But it is the Immigration Station that is of concern here. The need for an immigration facility in San Francisco - and for a national immigration bureaucracy - was a direct result of anti-Chinese legislation, the Page Act of 1875 and the Chinese Exclusion Act of 1882.(4) These were the first effective pieces of American restrictive immigration legislation; the latter was the hinge on which the legal history of immigration turned. With the passage of the exclusion act, the immigration of Chinese laborers was outlawed for ten years; this was renewed for another ten years in 1892, and the law was made "permanent" early in Theodore Roosevelt's administration. Beginning in the 1870s Chinese immigrants in difficulty with the immigration regulations were held in a ramshackle wooden two-story warehouse leased from the Pacific Mail Steamship Company and located at the end of a wharf on the San Francisco waterfront. It was commonly called "the shed." The building, about 100 feet square, held up to 200 people at a time, with men on the first floor and women on the second. Dorene Askin, a historian for the California Department of Parks and Recreation, described it as "crowded and unsanitary," while a contemporary inspector for the Department of Commerce and Labor reported that it was a "death trap."(5)
Just after the turn of the century, immigration officials in San Francisco were in the process of arranging for new quarters on or near the waterfront when officials in Washington, D.C., opted instead for a purpose-built facility on Angel Island. In 1904 Congress instructed the Secretary of Commerce and Labor, Victor H. Metcalf, to investigate and report on a plan for an immigration station there. At the end of the year, Metcalf presented a plan (and cost estimates of $250,000) drawn up by an Oakland architect, Walter J. Mathews.(6) By 1910 the facility was opened. It was located on the island's north shore at China Cove and consisted of a number of wooden buildings - the detention barracks, administration building, hospital, and powerhouse - and a wharf. Soon after twelve cottages, a laundry, a stable, a carpenter shop, and water tanks were added and the station acquired a ferry boat. The architect supposedly used Ellis Island as a model, so that the analogy between Ellis Island and Angel Island existed even before the immigration station was built. It is not clear what, if anything, the architect learned by visiting Ellis: he chose to build in wood and Ellis Island was largely brick. The location was pleasant and scenic, although quite damp. The ferry trip from San Francisco took forty-five minutes.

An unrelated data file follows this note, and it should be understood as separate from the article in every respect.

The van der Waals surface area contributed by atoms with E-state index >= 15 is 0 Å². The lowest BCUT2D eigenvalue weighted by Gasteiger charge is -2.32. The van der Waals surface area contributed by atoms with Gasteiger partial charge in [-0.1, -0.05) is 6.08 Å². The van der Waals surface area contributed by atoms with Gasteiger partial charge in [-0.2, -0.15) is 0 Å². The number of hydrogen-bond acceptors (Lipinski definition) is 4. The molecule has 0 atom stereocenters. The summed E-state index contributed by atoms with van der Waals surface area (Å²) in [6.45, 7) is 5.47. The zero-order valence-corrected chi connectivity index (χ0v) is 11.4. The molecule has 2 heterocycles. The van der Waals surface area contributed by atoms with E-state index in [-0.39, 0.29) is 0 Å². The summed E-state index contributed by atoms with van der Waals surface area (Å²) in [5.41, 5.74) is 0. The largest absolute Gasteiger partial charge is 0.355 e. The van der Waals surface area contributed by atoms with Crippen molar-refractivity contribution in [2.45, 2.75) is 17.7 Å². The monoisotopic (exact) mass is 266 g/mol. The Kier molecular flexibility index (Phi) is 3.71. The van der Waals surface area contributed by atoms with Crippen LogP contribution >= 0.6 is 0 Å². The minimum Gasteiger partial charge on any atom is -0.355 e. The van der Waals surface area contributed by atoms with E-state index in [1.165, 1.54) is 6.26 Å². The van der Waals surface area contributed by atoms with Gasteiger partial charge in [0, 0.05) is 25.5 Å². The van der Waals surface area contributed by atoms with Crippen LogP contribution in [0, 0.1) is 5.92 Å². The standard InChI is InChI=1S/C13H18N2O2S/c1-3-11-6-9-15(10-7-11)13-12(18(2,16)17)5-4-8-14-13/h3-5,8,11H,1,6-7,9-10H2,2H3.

In the very year that the station opened local immigration officials began to complain about the inadequacy of the facility. The buildings were, the man in charge of the San Francisco immigration district wrote on 19 December 1910, dangerous firetraps, unsanitary, and vermin infested. In addition, the lack of an adequate janitorial staff kept the place "wretchedly filthy." The hospital "was and is an outrage on civilization."(7) These complaints were buttressed by a report from the Public Health Service Surgeon, who also noted the contaminated water supply and fly and cockroach infested kitchen facilities. He calculated the gross overcrowding: one dormitory room with enough air space for ten persons was equipped with fifty-four bunks, all of which were sometimes used.(8) Five years later Commissioner-General of Immigration Anthony Caminetti made similar complaints and formally recommended "the removal of the station . . . to fireproof, sanitary buildings situated on the mainland upon property already owned by the United States."(9) Despite these and subsequent protests nothing was done about either moving the facility or improving it significantly until a disastrous but happily nonfatal fire destroyed the administration building and many of the records on 12 August 1940. On 5 November 1940 the last Angel Island detainees - 125 Chinese men and 19 …